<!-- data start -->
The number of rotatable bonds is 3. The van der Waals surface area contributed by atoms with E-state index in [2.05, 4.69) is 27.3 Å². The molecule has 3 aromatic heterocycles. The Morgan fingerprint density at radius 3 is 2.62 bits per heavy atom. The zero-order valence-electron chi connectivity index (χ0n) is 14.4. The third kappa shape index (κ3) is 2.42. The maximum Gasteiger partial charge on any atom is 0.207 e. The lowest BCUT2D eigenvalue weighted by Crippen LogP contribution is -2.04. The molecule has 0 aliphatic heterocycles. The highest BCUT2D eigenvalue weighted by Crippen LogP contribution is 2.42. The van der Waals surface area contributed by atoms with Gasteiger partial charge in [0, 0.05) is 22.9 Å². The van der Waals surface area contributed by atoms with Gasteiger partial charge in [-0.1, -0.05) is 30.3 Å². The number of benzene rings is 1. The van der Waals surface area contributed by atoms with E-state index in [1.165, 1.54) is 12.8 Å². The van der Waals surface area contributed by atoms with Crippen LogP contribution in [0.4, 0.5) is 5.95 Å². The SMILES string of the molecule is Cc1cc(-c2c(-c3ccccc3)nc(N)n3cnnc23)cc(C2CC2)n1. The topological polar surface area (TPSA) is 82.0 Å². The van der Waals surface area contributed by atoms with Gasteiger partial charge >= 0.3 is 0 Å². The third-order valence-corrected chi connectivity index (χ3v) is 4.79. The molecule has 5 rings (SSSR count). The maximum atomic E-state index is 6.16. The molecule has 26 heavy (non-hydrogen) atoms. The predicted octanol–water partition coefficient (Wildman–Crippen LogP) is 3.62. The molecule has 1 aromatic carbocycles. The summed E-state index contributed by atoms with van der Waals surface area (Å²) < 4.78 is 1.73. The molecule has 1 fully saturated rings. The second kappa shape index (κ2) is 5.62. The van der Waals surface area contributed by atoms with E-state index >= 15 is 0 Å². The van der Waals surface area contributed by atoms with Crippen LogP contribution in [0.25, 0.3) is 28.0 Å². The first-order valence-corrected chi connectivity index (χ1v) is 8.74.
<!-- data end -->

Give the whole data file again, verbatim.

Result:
The number of rotatable bonds is 3. The van der Waals surface area contributed by atoms with E-state index in [2.05, 4.69) is 27.3 Å². The molecule has 3 aromatic heterocycles. The Morgan fingerprint density at radius 3 is 2.62 bits per heavy atom. The zero-order valence-electron chi connectivity index (χ0n) is 14.4. The third kappa shape index (κ3) is 2.42. The maximum Gasteiger partial charge on any atom is 0.207 e. The lowest BCUT2D eigenvalue weighted by Crippen LogP contribution is -2.04. The molecule has 0 aliphatic heterocycles. The highest BCUT2D eigenvalue weighted by Crippen LogP contribution is 2.42. The van der Waals surface area contributed by atoms with Gasteiger partial charge in [0, 0.05) is 22.9 Å². The van der Waals surface area contributed by atoms with Gasteiger partial charge in [-0.1, -0.05) is 30.3 Å². The number of benzene rings is 1. The van der Waals surface area contributed by atoms with E-state index in [1.165, 1.54) is 12.8 Å². The van der Waals surface area contributed by atoms with Crippen LogP contribution in [0.4, 0.5) is 5.95 Å². The SMILES string of the molecule is Cc1cc(-c2c(-c3ccccc3)nc(N)n3cnnc23)cc(C2CC2)n1. The topological polar surface area (TPSA) is 82.0 Å². The van der Waals surface area contributed by atoms with Gasteiger partial charge >= 0.3 is 0 Å². The third-order valence-corrected chi connectivity index (χ3v) is 4.79. The molecule has 5 rings (SSSR count). The maximum atomic E-state index is 6.16. The molecule has 26 heavy (non-hydrogen) atoms. The predicted octanol–water partition coefficient (Wildman–Crippen LogP) is 3.62. The molecule has 1 aromatic carbocycles. The summed E-state index contributed by atoms with van der Waals surface area (Å²) < 4.78 is 1.73. The molecule has 1 fully saturated rings. The second kappa shape index (κ2) is 5.62. The van der Waals surface area contributed by atoms with E-state index >= 15 is 0 Å². The van der Waals surface area contributed by atoms with Crippen LogP contribution in [0.25, 0.3) is 28.0 Å². The first-order valence-corrected chi connectivity index (χ1v) is 8.74.